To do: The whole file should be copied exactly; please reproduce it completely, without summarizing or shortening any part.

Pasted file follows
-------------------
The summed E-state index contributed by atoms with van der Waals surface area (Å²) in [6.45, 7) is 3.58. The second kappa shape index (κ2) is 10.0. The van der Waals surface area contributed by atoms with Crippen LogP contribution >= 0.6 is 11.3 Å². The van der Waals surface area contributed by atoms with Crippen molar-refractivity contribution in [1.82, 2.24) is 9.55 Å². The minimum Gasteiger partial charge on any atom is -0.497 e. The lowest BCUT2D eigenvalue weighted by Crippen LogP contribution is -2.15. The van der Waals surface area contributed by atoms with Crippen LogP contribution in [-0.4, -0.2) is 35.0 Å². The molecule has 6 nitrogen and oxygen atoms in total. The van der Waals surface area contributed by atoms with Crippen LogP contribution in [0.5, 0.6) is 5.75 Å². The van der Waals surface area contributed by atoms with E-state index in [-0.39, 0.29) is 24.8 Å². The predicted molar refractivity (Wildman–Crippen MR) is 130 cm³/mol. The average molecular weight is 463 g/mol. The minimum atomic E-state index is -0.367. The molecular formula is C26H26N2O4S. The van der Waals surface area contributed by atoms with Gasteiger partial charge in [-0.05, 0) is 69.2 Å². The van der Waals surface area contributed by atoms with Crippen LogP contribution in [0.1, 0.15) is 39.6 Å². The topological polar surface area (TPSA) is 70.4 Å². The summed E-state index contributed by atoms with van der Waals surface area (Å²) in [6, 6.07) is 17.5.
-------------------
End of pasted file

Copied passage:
The summed E-state index contributed by atoms with van der Waals surface area (Å²) in [6.45, 7) is 3.58. The second kappa shape index (κ2) is 10.0. The van der Waals surface area contributed by atoms with Crippen LogP contribution >= 0.6 is 11.3 Å². The van der Waals surface area contributed by atoms with Crippen molar-refractivity contribution in [1.82, 2.24) is 9.55 Å². The minimum Gasteiger partial charge on any atom is -0.497 e. The lowest BCUT2D eigenvalue weighted by Crippen LogP contribution is -2.15. The van der Waals surface area contributed by atoms with Crippen LogP contribution in [-0.4, -0.2) is 35.0 Å². The molecule has 6 nitrogen and oxygen atoms in total. The van der Waals surface area contributed by atoms with Crippen LogP contribution in [0.5, 0.6) is 5.75 Å². The van der Waals surface area contributed by atoms with E-state index in [-0.39, 0.29) is 24.8 Å². The predicted molar refractivity (Wildman–Crippen MR) is 130 cm³/mol. The average molecular weight is 463 g/mol. The minimum atomic E-state index is -0.367. The molecular formula is C26H26N2O4S. The van der Waals surface area contributed by atoms with Gasteiger partial charge in [-0.05, 0) is 69.2 Å². The van der Waals surface area contributed by atoms with Crippen LogP contribution in [0.1, 0.15) is 39.6 Å². The topological polar surface area (TPSA) is 70.4 Å². The summed E-state index contributed by atoms with van der Waals surface area (Å²) in [6, 6.07) is 17.5.